Monday, March 10, 2008

Erykah Badu | New Amerykah, Pt.1: 4th World War

Erykah Badu’s 2008 album New Amerykah, Pt.1: 4th World War is Sly & the Family Stone’s There’s a Riot Goin’ On on bad weed. Like that predecessor, this album aims to take a snapshot of the times, frankly depicting inner city struggles, drug habits, fights for freedom, and personal observations, while striving to be uplifting. Where Riot answered Marvin Gaye’s question by being lugubriously accessible and musically based on funky psychedelia, this one is dense, bleak, and all about hip-hop. Producers 9th Wonder (of Little Brother fame), Sa-Ra, and Madlib figure large in the sound of this record.

Multitracked vocals and dusky, paranoid beats populate many of the tunes. “The Healer” and “My People” showcase bombass Madlib beats, laidback concoctions chock full of blips, Eastern strings, and echoed keys. In these tunes, Badu sings of the power of hip-hop to heal and delivers the message to “Hold on, my people.”

The message in the music continues on “Master Teacher,” produced by Shafiq Husayn of Sa-Ra. The bass and drums pulse like a living, breathing organism. Most of the song features lead vocals interacting with the background vocals in call and responses. A recurring motif in the song is “I stay woke,” which, given the context of the rest of the lyrics, suggests a person’s ability not to be taken advantage of while in search of “a beautiful world.” Over Curtis Mayfield-inspired strings, Badu asks, “What if there was no niggas only master teachers now?” The coda of the tune is a soul-jazz groove that rides the cymbals and electric keys. When Badu shifts the accents in her phrasing, the rhythmic evenness is chopped and reconfigured.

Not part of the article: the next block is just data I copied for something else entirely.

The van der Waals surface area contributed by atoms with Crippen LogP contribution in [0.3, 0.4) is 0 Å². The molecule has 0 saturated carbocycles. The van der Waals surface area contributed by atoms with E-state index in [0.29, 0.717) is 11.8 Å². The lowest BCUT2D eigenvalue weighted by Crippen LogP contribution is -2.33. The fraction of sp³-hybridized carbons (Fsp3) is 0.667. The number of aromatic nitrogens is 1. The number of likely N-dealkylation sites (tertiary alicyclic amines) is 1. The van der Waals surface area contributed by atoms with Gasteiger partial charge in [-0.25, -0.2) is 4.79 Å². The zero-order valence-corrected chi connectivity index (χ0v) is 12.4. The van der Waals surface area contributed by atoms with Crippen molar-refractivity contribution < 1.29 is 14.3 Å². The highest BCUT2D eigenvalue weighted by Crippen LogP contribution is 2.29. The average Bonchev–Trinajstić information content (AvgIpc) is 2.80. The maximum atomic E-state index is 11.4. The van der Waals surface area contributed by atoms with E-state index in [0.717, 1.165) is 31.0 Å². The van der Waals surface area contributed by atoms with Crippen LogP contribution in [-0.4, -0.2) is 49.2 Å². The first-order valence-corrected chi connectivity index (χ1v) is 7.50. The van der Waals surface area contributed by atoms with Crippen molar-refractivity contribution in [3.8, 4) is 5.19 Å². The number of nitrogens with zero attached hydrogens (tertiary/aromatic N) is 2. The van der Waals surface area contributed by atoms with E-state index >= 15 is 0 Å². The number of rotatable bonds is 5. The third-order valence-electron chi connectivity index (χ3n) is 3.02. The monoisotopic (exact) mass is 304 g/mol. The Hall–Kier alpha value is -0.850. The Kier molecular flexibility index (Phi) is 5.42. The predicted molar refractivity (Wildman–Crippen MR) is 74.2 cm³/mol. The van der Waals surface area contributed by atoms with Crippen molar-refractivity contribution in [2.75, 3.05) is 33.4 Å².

Though the album ends with “Telephone,” a haunting requiem for friend, collaborator, and influential producer J Dilla, its 9th Wonder-produced hidden track, “Honey,” almost operates as a saboteur. Why would Badu make “Honey” the first single? Sure, it’s an infectious, bubbly ditty that says nothing (“Honey you so sweet/sugar got a long way to catch you”) compared to the dark, introverted jams that say a lot. But hey, maybe that’s exactly why.
(Photo credit: Marc Baptiste)

No comments: